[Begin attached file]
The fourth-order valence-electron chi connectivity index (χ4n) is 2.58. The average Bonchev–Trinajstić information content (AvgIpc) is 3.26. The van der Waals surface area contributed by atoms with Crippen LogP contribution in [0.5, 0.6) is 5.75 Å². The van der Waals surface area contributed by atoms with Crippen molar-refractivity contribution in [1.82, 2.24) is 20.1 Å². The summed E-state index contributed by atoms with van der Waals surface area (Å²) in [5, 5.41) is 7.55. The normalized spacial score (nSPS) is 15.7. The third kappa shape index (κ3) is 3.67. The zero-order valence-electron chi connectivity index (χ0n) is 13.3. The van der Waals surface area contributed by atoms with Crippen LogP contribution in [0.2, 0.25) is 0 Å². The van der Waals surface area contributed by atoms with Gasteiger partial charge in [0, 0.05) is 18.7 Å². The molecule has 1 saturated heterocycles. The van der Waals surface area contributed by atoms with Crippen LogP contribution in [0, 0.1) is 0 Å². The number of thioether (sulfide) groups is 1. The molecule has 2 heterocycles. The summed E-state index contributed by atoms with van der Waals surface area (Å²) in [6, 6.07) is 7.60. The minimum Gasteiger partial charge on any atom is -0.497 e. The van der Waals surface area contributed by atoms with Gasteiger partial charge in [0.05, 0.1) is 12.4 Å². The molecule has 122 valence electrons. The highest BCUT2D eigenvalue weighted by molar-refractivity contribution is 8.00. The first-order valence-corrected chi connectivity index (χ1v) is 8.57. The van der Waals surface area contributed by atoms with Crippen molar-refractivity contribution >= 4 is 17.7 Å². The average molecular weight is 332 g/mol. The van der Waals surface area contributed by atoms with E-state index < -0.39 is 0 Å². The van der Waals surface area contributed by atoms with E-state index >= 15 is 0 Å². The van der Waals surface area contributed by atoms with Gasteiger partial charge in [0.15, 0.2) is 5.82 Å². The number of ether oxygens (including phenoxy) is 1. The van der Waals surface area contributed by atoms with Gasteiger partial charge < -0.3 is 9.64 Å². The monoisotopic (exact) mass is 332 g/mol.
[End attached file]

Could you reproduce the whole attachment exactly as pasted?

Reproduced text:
The fourth-order valence-electron chi connectivity index (χ4n) is 2.58. The average Bonchev–Trinajstić information content (AvgIpc) is 3.26. The van der Waals surface area contributed by atoms with Crippen LogP contribution in [0.5, 0.6) is 5.75 Å². The van der Waals surface area contributed by atoms with Crippen molar-refractivity contribution in [1.82, 2.24) is 20.1 Å². The summed E-state index contributed by atoms with van der Waals surface area (Å²) in [5, 5.41) is 7.55. The normalized spacial score (nSPS) is 15.7. The third kappa shape index (κ3) is 3.67. The zero-order valence-electron chi connectivity index (χ0n) is 13.3. The van der Waals surface area contributed by atoms with Crippen LogP contribution in [0.2, 0.25) is 0 Å². The van der Waals surface area contributed by atoms with Gasteiger partial charge in [0, 0.05) is 18.7 Å². The molecule has 1 saturated heterocycles. The van der Waals surface area contributed by atoms with Crippen LogP contribution in [0, 0.1) is 0 Å². The number of thioether (sulfide) groups is 1. The molecule has 2 heterocycles. The summed E-state index contributed by atoms with van der Waals surface area (Å²) in [6, 6.07) is 7.60. The minimum Gasteiger partial charge on any atom is -0.497 e. The van der Waals surface area contributed by atoms with Gasteiger partial charge in [0.05, 0.1) is 12.4 Å². The molecule has 122 valence electrons. The highest BCUT2D eigenvalue weighted by molar-refractivity contribution is 8.00. The first-order valence-corrected chi connectivity index (χ1v) is 8.57. The van der Waals surface area contributed by atoms with Crippen molar-refractivity contribution >= 4 is 17.7 Å². The average molecular weight is 332 g/mol. The van der Waals surface area contributed by atoms with E-state index < -0.39 is 0 Å². The van der Waals surface area contributed by atoms with E-state index >= 15 is 0 Å². The van der Waals surface area contributed by atoms with Gasteiger partial charge in [0.15, 0.2) is 5.82 Å². The number of ether oxygens (including phenoxy) is 1. The van der Waals surface area contributed by atoms with Gasteiger partial charge < -0.3 is 9.64 Å². The monoisotopic (exact) mass is 332 g/mol.